The Fallout franchise is nearly 20 years old. It’s responsible for some of the best games of all time, as well as some that are best forgotten entirely. But it's still important to remember those bad games, because without them, Fallout might not be what it is today. This is… A Brief History of Fallout.
Thanks to Unbroken Ryan for supplying me with Fallout 4 gameplay. You can check out his channel here: https://www.youtube.com/channel/UC1iWYpEl3PpkWB-ekwTrZtQ
If you enjoyed this Fallout video, check out some of my other Fallout videos:
6 Saddest Fallout Stories: https://www.youtube.com/watch?v=1eJIe9GEGGo
10 Weirdest References in Fallout: https://www.youtube.com/watch?v=uXoJxLSK2Uo
6 Oldest Fallout Characters: https://www.youtube.com/watch?v=RRqLRVH2liw
10 Things You Didn’t Know About Fallout, Again: https://www.youtube.com/watch?v=XmDgepLf5qo
Fallout - What About Michigan? (Michigan & The Great War): https://www.youtube.com/watch?v=Du96SLYC8ew
6 Most F*cked-Up Fallout Vaults (Most Disturbing Fallout Vaults: https://www.youtube.com/watch?v=KZXEXLyTD2w
More Videos: http://bit.ly/MoreMittenSquad
A Brief History of Fallout (in text form)
As development started, the owners of GURPs became cautious because of how violent Interplay’s game, entitled Vault 13, had become. They reneged on the deal, forcing Interlay to create the SPECIAL system for Vault 13, despite Tim Cain, a producer and programmer at Interplay, having already spent months working on the game based around GURPs. After a few years of work and Vault 13 almost being cancelled a few times, it was released on September 30, 1997, under a new name; Fallout: A Post Nuclear Role Playing Game.
Interplay was quick to get to work on a sequel. But, they also wanted to start work on new games with licenses they recently acquired. Black Isle Studios was born, a division within Interplay to work on Fallout 2. Fallout 2 didn’t have much development time, releasing one year, to the day, after Fallout 1. Its development was rushed, lacked the teamwork one would expect, and even had key members of the team leave.
Following the success of Fallout 2, Black Isle Studios was ready to try something new, but Interplay wanted another Fallout title to be released, so they contracted Micro Forte Studios to develop their next title, a more tactical and strategic game. Fallout Tactics: Brotherhood of Steel had much deeper level of control compared to other games. A new engine allowed players to control every character in their squad
Interplay, now owned by Titus Interactive, were told to get into the console gaming market, a place they’d never done particularly well. Black Isle Studios had recently published Baldur’s Gate: Dark Alliance, a hack and slash game for the PS2 and Xbox. Interplay’s next Fallout title, Fallout: Brotherhood of Steel, would utilize Dark Alliance’s engine, just with a few modifications to allow for long-ranged combat with firearms and some tweaks to combat overall. Skills were also changed into perks, allowing you to get stat increases to various things, like getting more caps when selling items, for example.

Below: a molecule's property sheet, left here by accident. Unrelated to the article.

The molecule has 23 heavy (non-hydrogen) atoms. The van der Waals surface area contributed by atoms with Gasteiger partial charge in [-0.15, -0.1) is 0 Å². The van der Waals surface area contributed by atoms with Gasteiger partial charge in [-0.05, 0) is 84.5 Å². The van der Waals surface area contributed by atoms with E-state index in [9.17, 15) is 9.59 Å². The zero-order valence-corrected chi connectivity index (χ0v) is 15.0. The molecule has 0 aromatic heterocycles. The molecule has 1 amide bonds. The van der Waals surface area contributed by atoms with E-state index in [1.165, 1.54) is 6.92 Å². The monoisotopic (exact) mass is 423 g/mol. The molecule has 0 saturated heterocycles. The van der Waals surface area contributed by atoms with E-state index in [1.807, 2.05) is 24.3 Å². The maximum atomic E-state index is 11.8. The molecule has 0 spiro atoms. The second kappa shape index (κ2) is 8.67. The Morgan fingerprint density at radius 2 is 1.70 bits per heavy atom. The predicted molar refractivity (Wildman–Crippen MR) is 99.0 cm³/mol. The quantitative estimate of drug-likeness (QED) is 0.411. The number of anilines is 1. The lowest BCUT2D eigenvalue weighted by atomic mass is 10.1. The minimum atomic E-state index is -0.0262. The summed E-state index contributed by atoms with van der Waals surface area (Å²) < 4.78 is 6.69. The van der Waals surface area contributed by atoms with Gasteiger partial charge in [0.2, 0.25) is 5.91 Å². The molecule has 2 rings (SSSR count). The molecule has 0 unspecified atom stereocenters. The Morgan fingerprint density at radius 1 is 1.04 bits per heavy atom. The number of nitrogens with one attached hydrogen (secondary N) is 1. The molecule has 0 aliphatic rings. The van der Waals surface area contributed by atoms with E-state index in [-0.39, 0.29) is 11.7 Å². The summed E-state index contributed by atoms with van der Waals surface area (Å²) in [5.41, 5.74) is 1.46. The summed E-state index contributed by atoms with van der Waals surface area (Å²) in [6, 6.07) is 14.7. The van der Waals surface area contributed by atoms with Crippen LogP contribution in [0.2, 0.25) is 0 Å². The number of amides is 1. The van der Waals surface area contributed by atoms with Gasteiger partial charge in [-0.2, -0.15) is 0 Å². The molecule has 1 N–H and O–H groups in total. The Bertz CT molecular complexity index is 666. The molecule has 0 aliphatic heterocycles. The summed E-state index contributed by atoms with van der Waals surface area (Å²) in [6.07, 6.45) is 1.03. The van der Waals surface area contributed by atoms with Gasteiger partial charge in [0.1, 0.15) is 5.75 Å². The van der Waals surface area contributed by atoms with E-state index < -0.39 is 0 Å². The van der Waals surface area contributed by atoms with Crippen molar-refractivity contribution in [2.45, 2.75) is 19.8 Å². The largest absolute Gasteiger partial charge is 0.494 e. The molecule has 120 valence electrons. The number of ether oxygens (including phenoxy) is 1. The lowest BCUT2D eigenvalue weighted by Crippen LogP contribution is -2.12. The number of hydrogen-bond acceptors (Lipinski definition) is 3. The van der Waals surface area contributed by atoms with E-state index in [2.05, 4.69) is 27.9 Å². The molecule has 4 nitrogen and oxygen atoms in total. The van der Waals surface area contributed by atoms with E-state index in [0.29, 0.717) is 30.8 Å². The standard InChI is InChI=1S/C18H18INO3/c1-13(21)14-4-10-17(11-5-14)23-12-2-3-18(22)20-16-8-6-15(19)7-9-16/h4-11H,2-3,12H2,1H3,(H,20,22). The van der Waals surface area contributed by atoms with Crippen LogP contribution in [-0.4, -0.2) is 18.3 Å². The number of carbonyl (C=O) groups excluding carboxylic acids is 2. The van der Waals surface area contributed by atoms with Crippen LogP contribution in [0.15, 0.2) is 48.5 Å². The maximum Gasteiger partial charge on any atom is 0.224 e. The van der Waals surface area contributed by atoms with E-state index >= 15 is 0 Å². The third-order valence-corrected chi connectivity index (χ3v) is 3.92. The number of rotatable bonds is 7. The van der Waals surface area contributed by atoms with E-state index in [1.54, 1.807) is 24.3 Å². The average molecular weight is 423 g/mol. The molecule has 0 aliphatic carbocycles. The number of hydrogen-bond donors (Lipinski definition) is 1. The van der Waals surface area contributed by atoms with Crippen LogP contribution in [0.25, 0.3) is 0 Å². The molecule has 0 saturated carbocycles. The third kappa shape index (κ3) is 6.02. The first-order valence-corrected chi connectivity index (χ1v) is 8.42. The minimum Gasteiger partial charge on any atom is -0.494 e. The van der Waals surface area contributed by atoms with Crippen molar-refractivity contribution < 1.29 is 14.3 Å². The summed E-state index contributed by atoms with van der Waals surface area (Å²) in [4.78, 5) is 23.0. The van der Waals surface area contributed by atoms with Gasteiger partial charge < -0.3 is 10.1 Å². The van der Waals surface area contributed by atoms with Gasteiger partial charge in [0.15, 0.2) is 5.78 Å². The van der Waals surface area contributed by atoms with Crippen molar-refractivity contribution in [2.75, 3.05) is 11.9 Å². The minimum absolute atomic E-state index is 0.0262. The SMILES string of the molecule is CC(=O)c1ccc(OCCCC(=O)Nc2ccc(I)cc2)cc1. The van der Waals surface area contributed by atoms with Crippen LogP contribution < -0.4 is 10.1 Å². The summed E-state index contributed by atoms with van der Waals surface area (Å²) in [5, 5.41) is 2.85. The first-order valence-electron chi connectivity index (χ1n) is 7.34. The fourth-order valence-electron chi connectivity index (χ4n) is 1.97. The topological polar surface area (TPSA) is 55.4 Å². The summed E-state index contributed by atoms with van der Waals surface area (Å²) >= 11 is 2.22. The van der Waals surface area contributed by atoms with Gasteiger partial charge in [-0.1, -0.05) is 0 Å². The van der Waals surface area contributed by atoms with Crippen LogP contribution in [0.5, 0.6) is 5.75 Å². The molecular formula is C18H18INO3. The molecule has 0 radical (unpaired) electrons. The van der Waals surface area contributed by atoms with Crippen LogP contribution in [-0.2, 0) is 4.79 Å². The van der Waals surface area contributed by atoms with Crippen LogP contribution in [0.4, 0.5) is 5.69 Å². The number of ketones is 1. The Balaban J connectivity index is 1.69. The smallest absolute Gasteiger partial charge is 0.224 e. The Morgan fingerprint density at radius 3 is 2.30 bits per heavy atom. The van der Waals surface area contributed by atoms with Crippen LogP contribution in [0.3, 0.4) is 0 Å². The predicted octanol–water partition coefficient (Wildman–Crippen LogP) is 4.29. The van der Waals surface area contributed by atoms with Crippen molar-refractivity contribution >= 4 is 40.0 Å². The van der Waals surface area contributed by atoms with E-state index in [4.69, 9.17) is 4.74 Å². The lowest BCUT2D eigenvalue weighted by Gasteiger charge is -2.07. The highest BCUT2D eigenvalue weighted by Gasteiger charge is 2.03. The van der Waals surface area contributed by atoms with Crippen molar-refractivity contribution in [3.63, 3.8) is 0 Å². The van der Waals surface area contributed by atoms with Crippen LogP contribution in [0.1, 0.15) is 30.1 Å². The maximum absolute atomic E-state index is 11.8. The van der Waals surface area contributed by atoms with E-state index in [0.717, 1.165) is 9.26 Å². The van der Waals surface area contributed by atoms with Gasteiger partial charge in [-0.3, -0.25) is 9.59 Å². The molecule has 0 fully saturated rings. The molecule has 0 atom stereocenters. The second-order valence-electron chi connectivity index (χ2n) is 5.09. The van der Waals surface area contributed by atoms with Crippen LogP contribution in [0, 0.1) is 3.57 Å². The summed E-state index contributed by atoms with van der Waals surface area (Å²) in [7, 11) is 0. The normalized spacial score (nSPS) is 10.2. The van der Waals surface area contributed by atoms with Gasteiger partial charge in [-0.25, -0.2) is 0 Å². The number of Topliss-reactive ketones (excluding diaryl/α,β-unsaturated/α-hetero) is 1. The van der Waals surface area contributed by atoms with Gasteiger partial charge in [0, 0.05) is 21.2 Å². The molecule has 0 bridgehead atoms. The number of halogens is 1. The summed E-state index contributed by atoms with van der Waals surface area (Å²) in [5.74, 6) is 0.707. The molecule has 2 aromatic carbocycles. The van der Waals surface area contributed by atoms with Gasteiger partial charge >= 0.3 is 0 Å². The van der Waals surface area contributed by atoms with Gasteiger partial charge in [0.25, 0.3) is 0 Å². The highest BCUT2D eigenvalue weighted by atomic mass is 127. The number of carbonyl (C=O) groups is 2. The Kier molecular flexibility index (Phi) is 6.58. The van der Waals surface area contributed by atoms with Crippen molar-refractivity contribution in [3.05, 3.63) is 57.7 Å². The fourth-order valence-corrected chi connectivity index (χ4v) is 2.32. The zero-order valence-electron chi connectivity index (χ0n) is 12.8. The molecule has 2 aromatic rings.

Bethesda, after the launch of Elder Scrolls 4: Oblivion, began working with their new IP. They modified the Gamebryo engine from Oblivion to make it work with FPS mechanics and a different leveling system. Bethesda were fans of the turn-based aspects of the first two Fallout’s, so they implemented VATS to allow players to freeze the game and target a specific part of an enemy to attack. The success of those attacks were based on the skills and perks of the player.
Fallout 3 was a massive success, but Bethesda was anxious to get back to their other RPG series, The Elder Scrolls. As Interplay was losing the custody battle for their post-apocalyptic baby, members of Black Isle Studios were leaving and forming a new studio; Obsidian Entertainment. They had relative success with other games like Alpha Protocol and Star Wars: Knights of the Old Republic II: The Sith Lords, so Bethesda contacted them to begin the work on a new Fallout game.
The other game Bethesda began working on was their “official” sequel to Fallout 3. Beginning shortly after Fallout 3 launched, leaks and rumors began to spread about what Fallout 4 could possibly be. Some leaks were official looking documents, while others were mysterious countdowns that appeared to be from Bethesda, but were nothing put speed bumps in the Fallout 4 hype train. One June 3, 2015, Bethesda unveiled Fallout 4 to the world. But something was different, aside from utilizing the engine from Skyrim, which made for a much better looking game, the player character, for the first time, actually spoke. Fallout 4 had a voiced protagonist. In addition to that monumental change, the skill system was revamped, removing skills altogether in favor of perks that offered flat bonuses to a particular skills.